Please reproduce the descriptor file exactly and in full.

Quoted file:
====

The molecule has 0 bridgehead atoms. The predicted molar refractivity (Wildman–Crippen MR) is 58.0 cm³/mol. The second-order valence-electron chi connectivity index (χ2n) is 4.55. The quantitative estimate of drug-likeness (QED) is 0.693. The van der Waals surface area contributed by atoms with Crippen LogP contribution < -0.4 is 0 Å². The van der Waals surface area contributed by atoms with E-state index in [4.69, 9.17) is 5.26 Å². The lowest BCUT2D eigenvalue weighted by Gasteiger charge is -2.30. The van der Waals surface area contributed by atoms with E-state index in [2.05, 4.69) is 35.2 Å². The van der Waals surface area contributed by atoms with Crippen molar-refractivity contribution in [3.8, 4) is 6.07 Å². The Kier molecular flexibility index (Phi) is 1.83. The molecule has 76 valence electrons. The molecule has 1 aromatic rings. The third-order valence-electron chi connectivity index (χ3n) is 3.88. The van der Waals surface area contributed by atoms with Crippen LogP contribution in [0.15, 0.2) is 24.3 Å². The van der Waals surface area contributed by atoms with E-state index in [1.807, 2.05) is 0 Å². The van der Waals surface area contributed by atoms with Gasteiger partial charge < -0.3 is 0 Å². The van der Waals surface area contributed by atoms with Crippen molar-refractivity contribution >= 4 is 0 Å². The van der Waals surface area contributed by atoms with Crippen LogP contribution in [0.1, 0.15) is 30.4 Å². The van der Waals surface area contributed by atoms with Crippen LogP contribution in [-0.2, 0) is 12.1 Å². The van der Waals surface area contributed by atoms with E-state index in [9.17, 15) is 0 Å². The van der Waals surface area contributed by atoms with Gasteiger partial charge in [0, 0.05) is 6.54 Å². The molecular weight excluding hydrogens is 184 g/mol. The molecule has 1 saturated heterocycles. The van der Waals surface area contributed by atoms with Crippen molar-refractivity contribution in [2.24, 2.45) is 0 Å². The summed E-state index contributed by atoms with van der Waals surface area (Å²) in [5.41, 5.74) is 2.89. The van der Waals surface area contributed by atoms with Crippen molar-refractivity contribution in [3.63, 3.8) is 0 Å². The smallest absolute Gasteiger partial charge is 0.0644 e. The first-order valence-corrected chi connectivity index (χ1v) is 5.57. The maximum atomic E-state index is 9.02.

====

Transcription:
The molecule has 0 bridgehead atoms. The predicted molar refractivity (Wildman–Crippen MR) is 58.0 cm³/mol. The second-order valence-electron chi connectivity index (χ2n) is 4.55. The quantitative estimate of drug-likeness (QED) is 0.693. The van der Waals surface area contributed by atoms with Crippen LogP contribution < -0.4 is 0 Å². The van der Waals surface area contributed by atoms with E-state index in [4.69, 9.17) is 5.26 Å². The lowest BCUT2D eigenvalue weighted by Gasteiger charge is -2.30. The van der Waals surface area contributed by atoms with E-state index in [2.05, 4.69) is 35.2 Å². The van der Waals surface area contributed by atoms with Crippen molar-refractivity contribution in [3.8, 4) is 6.07 Å². The Kier molecular flexibility index (Phi) is 1.83. The molecule has 76 valence electrons. The molecule has 1 aromatic rings. The third-order valence-electron chi connectivity index (χ3n) is 3.88. The van der Waals surface area contributed by atoms with Crippen LogP contribution in [0.15, 0.2) is 24.3 Å². The van der Waals surface area contributed by atoms with E-state index in [1.807, 2.05) is 0 Å². The van der Waals surface area contributed by atoms with Gasteiger partial charge < -0.3 is 0 Å². The van der Waals surface area contributed by atoms with Crippen molar-refractivity contribution >= 4 is 0 Å². The van der Waals surface area contributed by atoms with Crippen LogP contribution in [0.1, 0.15) is 30.4 Å². The van der Waals surface area contributed by atoms with Crippen LogP contribution in [-0.2, 0) is 12.1 Å². The van der Waals surface area contributed by atoms with E-state index in [9.17, 15) is 0 Å². The van der Waals surface area contributed by atoms with Gasteiger partial charge in [0, 0.05) is 6.54 Å². The molecular weight excluding hydrogens is 184 g/mol. The molecule has 1 saturated heterocycles. The van der Waals surface area contributed by atoms with Crippen molar-refractivity contribution in [2.24, 2.45) is 0 Å². The summed E-state index contributed by atoms with van der Waals surface area (Å²) in [5.41, 5.74) is 2.89. The van der Waals surface area contributed by atoms with Crippen molar-refractivity contribution in [3.63, 3.8) is 0 Å². The smallest absolute Gasteiger partial charge is 0.0644 e. The first-order valence-corrected chi connectivity index (χ1v) is 5.57. The maximum atomic E-state index is 9.02.